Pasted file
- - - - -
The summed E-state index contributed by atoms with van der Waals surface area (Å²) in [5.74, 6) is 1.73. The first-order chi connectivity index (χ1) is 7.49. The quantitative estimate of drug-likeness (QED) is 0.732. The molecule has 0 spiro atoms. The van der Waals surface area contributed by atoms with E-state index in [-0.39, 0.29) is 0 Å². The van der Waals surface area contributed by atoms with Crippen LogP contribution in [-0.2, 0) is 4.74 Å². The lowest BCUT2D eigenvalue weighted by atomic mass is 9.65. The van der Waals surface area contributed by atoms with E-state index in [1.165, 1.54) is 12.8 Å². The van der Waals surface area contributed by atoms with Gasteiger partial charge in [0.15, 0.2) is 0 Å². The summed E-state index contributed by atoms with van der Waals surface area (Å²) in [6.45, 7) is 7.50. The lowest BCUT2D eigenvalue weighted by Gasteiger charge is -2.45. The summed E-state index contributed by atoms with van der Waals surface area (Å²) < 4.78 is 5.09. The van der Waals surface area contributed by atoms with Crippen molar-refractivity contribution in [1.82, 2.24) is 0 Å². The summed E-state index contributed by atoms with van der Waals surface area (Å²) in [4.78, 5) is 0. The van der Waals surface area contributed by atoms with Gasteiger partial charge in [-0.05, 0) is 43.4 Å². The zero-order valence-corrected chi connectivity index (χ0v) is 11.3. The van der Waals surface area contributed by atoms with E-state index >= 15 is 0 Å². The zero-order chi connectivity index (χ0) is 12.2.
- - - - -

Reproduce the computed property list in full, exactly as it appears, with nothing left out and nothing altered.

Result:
The summed E-state index contributed by atoms with van der Waals surface area (Å²) in [5.74, 6) is 1.73. The first-order chi connectivity index (χ1) is 7.49. The quantitative estimate of drug-likeness (QED) is 0.732. The molecule has 0 spiro atoms. The van der Waals surface area contributed by atoms with E-state index in [-0.39, 0.29) is 0 Å². The van der Waals surface area contributed by atoms with Crippen LogP contribution in [-0.2, 0) is 4.74 Å². The lowest BCUT2D eigenvalue weighted by atomic mass is 9.65. The van der Waals surface area contributed by atoms with E-state index in [1.165, 1.54) is 12.8 Å². The van der Waals surface area contributed by atoms with Gasteiger partial charge in [0.15, 0.2) is 0 Å². The summed E-state index contributed by atoms with van der Waals surface area (Å²) in [6.45, 7) is 7.50. The lowest BCUT2D eigenvalue weighted by Gasteiger charge is -2.45. The summed E-state index contributed by atoms with van der Waals surface area (Å²) < 4.78 is 5.09. The van der Waals surface area contributed by atoms with Crippen molar-refractivity contribution in [1.82, 2.24) is 0 Å². The summed E-state index contributed by atoms with van der Waals surface area (Å²) in [4.78, 5) is 0. The van der Waals surface area contributed by atoms with Gasteiger partial charge in [-0.05, 0) is 43.4 Å². The zero-order valence-corrected chi connectivity index (χ0v) is 11.3. The van der Waals surface area contributed by atoms with E-state index >= 15 is 0 Å². The zero-order chi connectivity index (χ0) is 12.2.